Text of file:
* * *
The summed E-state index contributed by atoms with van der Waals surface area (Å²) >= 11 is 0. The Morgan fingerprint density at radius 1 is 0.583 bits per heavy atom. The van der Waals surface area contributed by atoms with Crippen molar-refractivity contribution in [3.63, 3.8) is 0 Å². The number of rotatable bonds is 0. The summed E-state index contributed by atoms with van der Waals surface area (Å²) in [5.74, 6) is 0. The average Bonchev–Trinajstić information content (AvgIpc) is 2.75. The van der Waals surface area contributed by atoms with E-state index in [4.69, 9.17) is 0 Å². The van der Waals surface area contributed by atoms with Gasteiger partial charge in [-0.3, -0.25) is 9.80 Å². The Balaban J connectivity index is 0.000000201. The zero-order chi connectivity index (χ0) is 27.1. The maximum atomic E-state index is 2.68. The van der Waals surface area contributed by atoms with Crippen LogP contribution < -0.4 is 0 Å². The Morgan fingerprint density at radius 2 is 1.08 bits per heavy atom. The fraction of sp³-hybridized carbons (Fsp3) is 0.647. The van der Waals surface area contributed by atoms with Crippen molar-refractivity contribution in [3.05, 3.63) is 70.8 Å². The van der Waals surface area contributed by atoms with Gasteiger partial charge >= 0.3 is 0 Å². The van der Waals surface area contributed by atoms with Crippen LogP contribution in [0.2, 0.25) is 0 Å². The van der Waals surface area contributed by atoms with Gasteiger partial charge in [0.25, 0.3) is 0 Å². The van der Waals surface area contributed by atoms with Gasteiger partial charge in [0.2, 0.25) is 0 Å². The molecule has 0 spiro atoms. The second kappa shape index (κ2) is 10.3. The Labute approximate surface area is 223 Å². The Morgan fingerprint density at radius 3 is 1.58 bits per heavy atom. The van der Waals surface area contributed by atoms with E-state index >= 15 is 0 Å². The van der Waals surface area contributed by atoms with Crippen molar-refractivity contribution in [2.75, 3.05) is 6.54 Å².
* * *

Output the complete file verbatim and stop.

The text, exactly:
The summed E-state index contributed by atoms with van der Waals surface area (Å²) >= 11 is 0. The Morgan fingerprint density at radius 1 is 0.583 bits per heavy atom. The van der Waals surface area contributed by atoms with Crippen molar-refractivity contribution in [3.63, 3.8) is 0 Å². The number of rotatable bonds is 0. The summed E-state index contributed by atoms with van der Waals surface area (Å²) in [5.74, 6) is 0. The average Bonchev–Trinajstić information content (AvgIpc) is 2.75. The van der Waals surface area contributed by atoms with E-state index in [4.69, 9.17) is 0 Å². The van der Waals surface area contributed by atoms with Gasteiger partial charge in [-0.3, -0.25) is 9.80 Å². The Balaban J connectivity index is 0.000000201. The zero-order chi connectivity index (χ0) is 27.1. The maximum atomic E-state index is 2.68. The van der Waals surface area contributed by atoms with Crippen LogP contribution < -0.4 is 0 Å². The Morgan fingerprint density at radius 2 is 1.08 bits per heavy atom. The fraction of sp³-hybridized carbons (Fsp3) is 0.647. The van der Waals surface area contributed by atoms with Crippen molar-refractivity contribution in [3.05, 3.63) is 70.8 Å². The van der Waals surface area contributed by atoms with Gasteiger partial charge >= 0.3 is 0 Å². The van der Waals surface area contributed by atoms with Crippen LogP contribution in [0.2, 0.25) is 0 Å². The van der Waals surface area contributed by atoms with Gasteiger partial charge in [0.25, 0.3) is 0 Å². The van der Waals surface area contributed by atoms with Gasteiger partial charge in [0.2, 0.25) is 0 Å². The molecule has 0 spiro atoms. The second kappa shape index (κ2) is 10.3. The Labute approximate surface area is 223 Å². The Morgan fingerprint density at radius 3 is 1.58 bits per heavy atom. The van der Waals surface area contributed by atoms with E-state index >= 15 is 0 Å². The van der Waals surface area contributed by atoms with Crippen molar-refractivity contribution in [2.75, 3.05) is 6.54 Å².